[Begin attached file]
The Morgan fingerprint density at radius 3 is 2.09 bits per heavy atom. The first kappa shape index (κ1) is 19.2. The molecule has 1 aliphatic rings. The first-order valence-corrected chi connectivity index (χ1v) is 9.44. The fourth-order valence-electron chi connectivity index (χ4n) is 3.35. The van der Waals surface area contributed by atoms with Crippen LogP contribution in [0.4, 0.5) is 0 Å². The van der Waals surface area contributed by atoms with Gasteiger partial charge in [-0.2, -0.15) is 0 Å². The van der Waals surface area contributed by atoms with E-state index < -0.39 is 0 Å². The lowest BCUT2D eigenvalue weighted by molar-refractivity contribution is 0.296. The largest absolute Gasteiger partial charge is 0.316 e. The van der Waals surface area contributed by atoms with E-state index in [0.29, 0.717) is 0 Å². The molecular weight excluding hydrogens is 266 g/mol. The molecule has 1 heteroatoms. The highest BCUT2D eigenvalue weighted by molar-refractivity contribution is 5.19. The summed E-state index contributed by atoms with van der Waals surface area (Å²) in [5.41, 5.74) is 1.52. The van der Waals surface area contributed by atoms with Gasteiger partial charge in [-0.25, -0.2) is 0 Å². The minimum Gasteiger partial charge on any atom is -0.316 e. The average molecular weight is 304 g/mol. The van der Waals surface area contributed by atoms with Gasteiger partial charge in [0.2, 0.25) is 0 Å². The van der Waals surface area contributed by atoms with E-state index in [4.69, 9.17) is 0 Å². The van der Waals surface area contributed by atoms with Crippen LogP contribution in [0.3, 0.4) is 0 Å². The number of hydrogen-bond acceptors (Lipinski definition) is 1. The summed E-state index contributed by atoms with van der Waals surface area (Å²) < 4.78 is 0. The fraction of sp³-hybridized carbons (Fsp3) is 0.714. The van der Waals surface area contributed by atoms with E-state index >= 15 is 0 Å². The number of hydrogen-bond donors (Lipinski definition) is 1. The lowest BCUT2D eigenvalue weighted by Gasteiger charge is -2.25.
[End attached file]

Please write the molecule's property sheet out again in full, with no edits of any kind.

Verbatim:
The Morgan fingerprint density at radius 3 is 2.09 bits per heavy atom. The first kappa shape index (κ1) is 19.2. The molecule has 1 aliphatic rings. The first-order valence-corrected chi connectivity index (χ1v) is 9.44. The fourth-order valence-electron chi connectivity index (χ4n) is 3.35. The van der Waals surface area contributed by atoms with Crippen LogP contribution in [0.4, 0.5) is 0 Å². The van der Waals surface area contributed by atoms with Gasteiger partial charge in [-0.2, -0.15) is 0 Å². The van der Waals surface area contributed by atoms with E-state index < -0.39 is 0 Å². The lowest BCUT2D eigenvalue weighted by molar-refractivity contribution is 0.296. The largest absolute Gasteiger partial charge is 0.316 e. The van der Waals surface area contributed by atoms with E-state index in [0.29, 0.717) is 0 Å². The molecular weight excluding hydrogens is 266 g/mol. The molecule has 1 heteroatoms. The highest BCUT2D eigenvalue weighted by molar-refractivity contribution is 5.19. The summed E-state index contributed by atoms with van der Waals surface area (Å²) in [5.41, 5.74) is 1.52. The van der Waals surface area contributed by atoms with Gasteiger partial charge in [-0.25, -0.2) is 0 Å². The minimum Gasteiger partial charge on any atom is -0.316 e. The average molecular weight is 304 g/mol. The van der Waals surface area contributed by atoms with Gasteiger partial charge in [0.2, 0.25) is 0 Å². The van der Waals surface area contributed by atoms with E-state index in [4.69, 9.17) is 0 Å². The van der Waals surface area contributed by atoms with Crippen LogP contribution in [0.3, 0.4) is 0 Å². The number of hydrogen-bond acceptors (Lipinski definition) is 1. The summed E-state index contributed by atoms with van der Waals surface area (Å²) < 4.78 is 0. The fraction of sp³-hybridized carbons (Fsp3) is 0.714. The van der Waals surface area contributed by atoms with E-state index >= 15 is 0 Å². The number of hydrogen-bond donors (Lipinski definition) is 1. The lowest BCUT2D eigenvalue weighted by Gasteiger charge is -2.25.